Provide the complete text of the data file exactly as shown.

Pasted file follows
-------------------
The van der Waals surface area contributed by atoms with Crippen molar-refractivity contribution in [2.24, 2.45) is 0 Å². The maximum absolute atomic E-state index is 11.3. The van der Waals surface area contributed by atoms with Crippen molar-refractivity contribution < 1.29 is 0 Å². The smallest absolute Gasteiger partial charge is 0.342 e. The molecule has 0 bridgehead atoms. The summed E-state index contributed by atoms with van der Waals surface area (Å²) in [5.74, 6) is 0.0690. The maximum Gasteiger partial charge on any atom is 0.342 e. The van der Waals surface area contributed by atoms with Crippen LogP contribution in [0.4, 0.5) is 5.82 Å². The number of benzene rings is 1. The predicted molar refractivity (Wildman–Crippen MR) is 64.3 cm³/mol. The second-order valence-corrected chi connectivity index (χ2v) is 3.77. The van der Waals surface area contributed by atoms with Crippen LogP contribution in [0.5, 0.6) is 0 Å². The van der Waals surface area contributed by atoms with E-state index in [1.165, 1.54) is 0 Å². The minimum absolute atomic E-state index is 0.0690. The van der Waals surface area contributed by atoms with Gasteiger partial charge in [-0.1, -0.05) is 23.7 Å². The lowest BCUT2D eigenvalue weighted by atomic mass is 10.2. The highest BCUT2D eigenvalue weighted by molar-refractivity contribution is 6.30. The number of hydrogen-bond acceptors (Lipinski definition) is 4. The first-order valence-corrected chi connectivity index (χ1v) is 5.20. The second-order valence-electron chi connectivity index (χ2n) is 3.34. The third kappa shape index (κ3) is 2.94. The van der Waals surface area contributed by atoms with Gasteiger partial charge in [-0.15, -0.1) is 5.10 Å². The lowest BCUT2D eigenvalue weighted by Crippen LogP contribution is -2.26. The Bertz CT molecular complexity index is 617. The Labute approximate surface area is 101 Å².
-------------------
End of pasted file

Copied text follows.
The van der Waals surface area contributed by atoms with Crippen molar-refractivity contribution in [2.24, 2.45) is 0 Å². The maximum absolute atomic E-state index is 11.3. The van der Waals surface area contributed by atoms with Crippen molar-refractivity contribution < 1.29 is 0 Å². The smallest absolute Gasteiger partial charge is 0.342 e. The molecule has 0 bridgehead atoms. The summed E-state index contributed by atoms with van der Waals surface area (Å²) in [5.74, 6) is 0.0690. The maximum Gasteiger partial charge on any atom is 0.342 e. The van der Waals surface area contributed by atoms with Crippen LogP contribution in [0.4, 0.5) is 5.82 Å². The number of benzene rings is 1. The predicted molar refractivity (Wildman–Crippen MR) is 64.3 cm³/mol. The second-order valence-corrected chi connectivity index (χ2v) is 3.77. The van der Waals surface area contributed by atoms with Crippen LogP contribution in [0.5, 0.6) is 0 Å². The van der Waals surface area contributed by atoms with E-state index in [1.165, 1.54) is 0 Å². The minimum absolute atomic E-state index is 0.0690. The van der Waals surface area contributed by atoms with Gasteiger partial charge in [-0.1, -0.05) is 23.7 Å². The lowest BCUT2D eigenvalue weighted by atomic mass is 10.2. The highest BCUT2D eigenvalue weighted by molar-refractivity contribution is 6.30. The number of hydrogen-bond acceptors (Lipinski definition) is 4. The first-order valence-corrected chi connectivity index (χ1v) is 5.20. The second-order valence-electron chi connectivity index (χ2n) is 3.34. The third kappa shape index (κ3) is 2.94. The van der Waals surface area contributed by atoms with Gasteiger partial charge in [-0.15, -0.1) is 5.10 Å². The lowest BCUT2D eigenvalue weighted by Crippen LogP contribution is -2.26. The Bertz CT molecular complexity index is 617. The Labute approximate surface area is 101 Å².